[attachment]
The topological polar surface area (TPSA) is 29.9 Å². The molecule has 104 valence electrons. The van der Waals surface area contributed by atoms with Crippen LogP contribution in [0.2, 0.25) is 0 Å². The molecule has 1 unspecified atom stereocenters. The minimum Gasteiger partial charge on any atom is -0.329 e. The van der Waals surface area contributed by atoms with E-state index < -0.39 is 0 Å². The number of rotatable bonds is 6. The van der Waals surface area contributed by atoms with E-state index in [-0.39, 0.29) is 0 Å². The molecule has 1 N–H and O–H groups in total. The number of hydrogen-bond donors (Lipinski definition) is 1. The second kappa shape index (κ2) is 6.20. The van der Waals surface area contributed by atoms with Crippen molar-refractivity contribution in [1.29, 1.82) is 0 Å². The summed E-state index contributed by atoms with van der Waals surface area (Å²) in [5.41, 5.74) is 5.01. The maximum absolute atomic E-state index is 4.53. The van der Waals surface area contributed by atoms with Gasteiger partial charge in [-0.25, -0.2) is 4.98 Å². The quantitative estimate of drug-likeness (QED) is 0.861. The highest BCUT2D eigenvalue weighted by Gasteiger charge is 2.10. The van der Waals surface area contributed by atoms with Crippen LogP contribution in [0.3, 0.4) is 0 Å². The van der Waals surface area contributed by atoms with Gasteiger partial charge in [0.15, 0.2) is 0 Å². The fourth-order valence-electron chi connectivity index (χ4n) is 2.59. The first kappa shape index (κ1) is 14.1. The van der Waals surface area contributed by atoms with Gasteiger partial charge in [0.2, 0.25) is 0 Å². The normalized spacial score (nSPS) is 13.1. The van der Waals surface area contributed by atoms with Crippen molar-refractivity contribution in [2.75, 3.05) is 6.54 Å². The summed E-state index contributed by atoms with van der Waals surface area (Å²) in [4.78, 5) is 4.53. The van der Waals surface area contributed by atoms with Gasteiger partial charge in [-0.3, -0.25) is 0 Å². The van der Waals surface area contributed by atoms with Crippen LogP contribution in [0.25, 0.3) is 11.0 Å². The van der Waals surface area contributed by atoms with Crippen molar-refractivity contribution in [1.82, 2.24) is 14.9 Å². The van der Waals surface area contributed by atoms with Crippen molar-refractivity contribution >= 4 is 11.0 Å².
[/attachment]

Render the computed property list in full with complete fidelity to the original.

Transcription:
The topological polar surface area (TPSA) is 29.9 Å². The molecule has 104 valence electrons. The van der Waals surface area contributed by atoms with Crippen LogP contribution in [0.2, 0.25) is 0 Å². The molecule has 1 unspecified atom stereocenters. The minimum Gasteiger partial charge on any atom is -0.329 e. The van der Waals surface area contributed by atoms with E-state index < -0.39 is 0 Å². The number of rotatable bonds is 6. The van der Waals surface area contributed by atoms with E-state index in [-0.39, 0.29) is 0 Å². The molecule has 1 N–H and O–H groups in total. The number of hydrogen-bond donors (Lipinski definition) is 1. The second kappa shape index (κ2) is 6.20. The van der Waals surface area contributed by atoms with Crippen molar-refractivity contribution in [1.29, 1.82) is 0 Å². The summed E-state index contributed by atoms with van der Waals surface area (Å²) in [5.41, 5.74) is 5.01. The maximum absolute atomic E-state index is 4.53. The van der Waals surface area contributed by atoms with Gasteiger partial charge in [-0.25, -0.2) is 4.98 Å². The quantitative estimate of drug-likeness (QED) is 0.861. The highest BCUT2D eigenvalue weighted by Gasteiger charge is 2.10. The van der Waals surface area contributed by atoms with Crippen LogP contribution in [0.3, 0.4) is 0 Å². The van der Waals surface area contributed by atoms with Gasteiger partial charge in [0.15, 0.2) is 0 Å². The fourth-order valence-electron chi connectivity index (χ4n) is 2.59. The first kappa shape index (κ1) is 14.1. The van der Waals surface area contributed by atoms with Gasteiger partial charge in [0.2, 0.25) is 0 Å². The normalized spacial score (nSPS) is 13.1. The van der Waals surface area contributed by atoms with Crippen molar-refractivity contribution in [2.75, 3.05) is 6.54 Å². The summed E-state index contributed by atoms with van der Waals surface area (Å²) in [4.78, 5) is 4.53. The van der Waals surface area contributed by atoms with Gasteiger partial charge in [-0.3, -0.25) is 0 Å². The van der Waals surface area contributed by atoms with Crippen LogP contribution in [0.25, 0.3) is 11.0 Å². The van der Waals surface area contributed by atoms with Crippen molar-refractivity contribution in [1.82, 2.24) is 14.9 Å². The van der Waals surface area contributed by atoms with Crippen molar-refractivity contribution >= 4 is 11.0 Å².